A Conceptual Framework of Smart Home Context: An Empirical Investigation

A Conceptual Framework of Smart Home Context: An Empirical Investigation

Ahmad Al-Aiad (Department of Computer Information Systems, Jordan University of Science and Technology, Irbid, Jordan), Khalid Alkhatib (Department of Computer Information Systems, Jordan University of Science and Technology, Irbid, Jordan), Muhammad Al-Ayyad (Department of Biomedical Engineering, Al-Ahliyya Amman University, Amman, Jordan) and Ismail Hmeidi (Department of Computer Information Systems, Jordan University of Science and Technology, Irbid, Jordan)
DOI: 10.4018/IJHISI.2016070103
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Abstract

Addressing the health problems of the 21st century will require individuals to use a new set of medical and public health resources that extend beyond historic and traditional medical devices and are built on current and smart information technologies. Much of these new medical tools was originally designed by device manufacturers to be used only in clinical settings and by trained healthcare professionals but recently are finding their way into the home nevertheless. Their migration to the home poses many challenges to both caregivers and care recipients. In order to facilitate their migration to the home, it is very important to first understand the domain boundary, its components and their interactions. Little research discusses the context of smart home healthcare and its surrounding entities to date. This paper aims to fill the knowledge gap by developing a framework of smart home healthcare context. To this end, the authors conducted semi-structured interviews with patients and health professionals served for or by home healthcare agencies on the east coast in the United States. They analyzed the content applying thematic approach. The findings revealed four major components of the framework including person, tasks, technologies, and environments. The findings also revealed to define the interactions between these components. The findings have significant implications for smart home designers and manufacturers, and service providers.
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Introduction

In the United States, healthcare devices, technologies, and care practices are rapidly moving into the home (Manhattan, 2009). Health Information Technology (HIT) is the key facilitator for this migration. It is impossible to see this migration into practice without HIT (Lewis, 2001). HIT can be defined as an umbrella framework to describe the comprehensive management of health information across computerized systems and its secure exchange between consumers, providers, government and quality entities, and insurers (Karsh et al., 2011). If the target domain is the patient home and the used technology is smart, then we call it smart home healthcare information technology (sH2IT).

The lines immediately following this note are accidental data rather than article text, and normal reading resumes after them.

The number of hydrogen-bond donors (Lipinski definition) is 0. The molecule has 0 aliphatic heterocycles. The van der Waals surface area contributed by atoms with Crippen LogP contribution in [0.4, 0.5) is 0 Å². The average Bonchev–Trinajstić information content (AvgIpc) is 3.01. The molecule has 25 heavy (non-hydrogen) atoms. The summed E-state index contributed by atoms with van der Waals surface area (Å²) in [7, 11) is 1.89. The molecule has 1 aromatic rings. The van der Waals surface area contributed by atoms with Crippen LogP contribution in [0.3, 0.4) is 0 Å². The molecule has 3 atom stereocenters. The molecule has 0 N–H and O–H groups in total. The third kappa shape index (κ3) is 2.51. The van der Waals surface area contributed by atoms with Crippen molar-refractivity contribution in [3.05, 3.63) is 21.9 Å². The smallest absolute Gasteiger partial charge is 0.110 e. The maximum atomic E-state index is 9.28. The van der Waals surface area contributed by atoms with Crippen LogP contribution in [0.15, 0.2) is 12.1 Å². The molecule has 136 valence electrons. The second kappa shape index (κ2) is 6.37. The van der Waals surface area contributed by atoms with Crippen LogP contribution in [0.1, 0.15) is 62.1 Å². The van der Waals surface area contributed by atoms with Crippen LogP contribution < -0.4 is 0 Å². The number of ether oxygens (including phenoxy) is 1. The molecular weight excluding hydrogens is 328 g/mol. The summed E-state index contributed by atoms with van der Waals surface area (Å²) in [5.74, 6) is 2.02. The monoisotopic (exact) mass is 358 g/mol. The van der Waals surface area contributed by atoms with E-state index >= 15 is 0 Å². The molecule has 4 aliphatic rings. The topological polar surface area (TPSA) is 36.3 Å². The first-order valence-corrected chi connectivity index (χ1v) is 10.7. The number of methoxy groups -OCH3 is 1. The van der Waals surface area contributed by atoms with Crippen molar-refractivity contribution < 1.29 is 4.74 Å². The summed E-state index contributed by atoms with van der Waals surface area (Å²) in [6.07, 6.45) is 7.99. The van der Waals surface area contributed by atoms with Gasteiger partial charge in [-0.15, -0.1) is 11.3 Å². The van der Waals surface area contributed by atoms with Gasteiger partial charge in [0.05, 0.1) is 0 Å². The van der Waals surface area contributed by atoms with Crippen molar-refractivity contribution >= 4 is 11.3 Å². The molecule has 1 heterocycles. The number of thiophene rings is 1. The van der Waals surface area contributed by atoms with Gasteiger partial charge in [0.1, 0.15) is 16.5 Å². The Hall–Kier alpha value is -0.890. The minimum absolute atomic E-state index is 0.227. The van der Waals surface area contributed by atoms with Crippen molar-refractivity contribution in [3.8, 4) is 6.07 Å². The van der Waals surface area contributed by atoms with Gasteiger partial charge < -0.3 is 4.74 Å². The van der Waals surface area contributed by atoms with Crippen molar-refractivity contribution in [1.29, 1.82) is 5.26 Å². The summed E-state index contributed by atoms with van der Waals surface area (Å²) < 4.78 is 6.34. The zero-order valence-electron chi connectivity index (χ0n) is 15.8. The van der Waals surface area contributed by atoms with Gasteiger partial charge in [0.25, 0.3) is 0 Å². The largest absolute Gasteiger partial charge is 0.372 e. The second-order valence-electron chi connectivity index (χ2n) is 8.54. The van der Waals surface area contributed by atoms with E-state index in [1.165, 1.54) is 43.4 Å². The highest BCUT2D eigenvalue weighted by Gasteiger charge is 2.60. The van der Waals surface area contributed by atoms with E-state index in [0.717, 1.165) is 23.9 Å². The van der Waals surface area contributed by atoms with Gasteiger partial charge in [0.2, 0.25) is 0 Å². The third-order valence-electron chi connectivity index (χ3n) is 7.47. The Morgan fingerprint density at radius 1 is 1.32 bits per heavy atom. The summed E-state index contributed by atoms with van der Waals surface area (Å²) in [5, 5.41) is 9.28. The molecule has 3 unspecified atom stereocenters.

The healthcare delivery system is rapidly changing today, and individuals are assuming an increasing role in management of their own health (LaPlante et al., 2011). In these settings, individuals are expected to perform a range of healthcare tasks and interact with a vast array of medical devices and technologies in residential settings (LaPlante et al., 2011). Thus, healthcare that occurs at home is a complex experience, involving various types of persons, tasks, technologies, and environments.

All of these elements—the persons, tasks, technologies, and environments—affect the safety and quality of the healthcare that occurs in the home. To ensure that healthcare in the home is safe, efficient, effective, and responsive to individual needs, it requires identifying potential user groups who will be interacting with home health systems; understanding the capabilities, limitations, needs, and preferences of these populations; and matching these capabilities, needs, and preferences to the demands generated by healthcare and health management tasks, technologies, and the environments in which these tasks occur.

Addressing the health problems of the 21st century will require individuals to use a new set of biomedical and public health resources that extend beyond historic and traditional medical devices and are built on current and emerging information technologies (Hesse, 2005; Karami & Gangopadhyay, 2014, Karami et al., 2015). These new information technology tools will enable the future healthcare system to become predictive, preemptive, and personalized to the needs of individual providers, care recipients, and caregivers to an extent not previously possible (Gibbons, 2007).

Much of these new medical tools was originally designed by device manufacturers to be used only in clinical settings and by trained healthcare professionals (U.S. food & drug administration, 2010) but recently are finding their way into the home nevertheless (Rialle et al., 2010). Their migration to the home poses many challenges to both caregivers and care recipients (Rialle et al., 2010).

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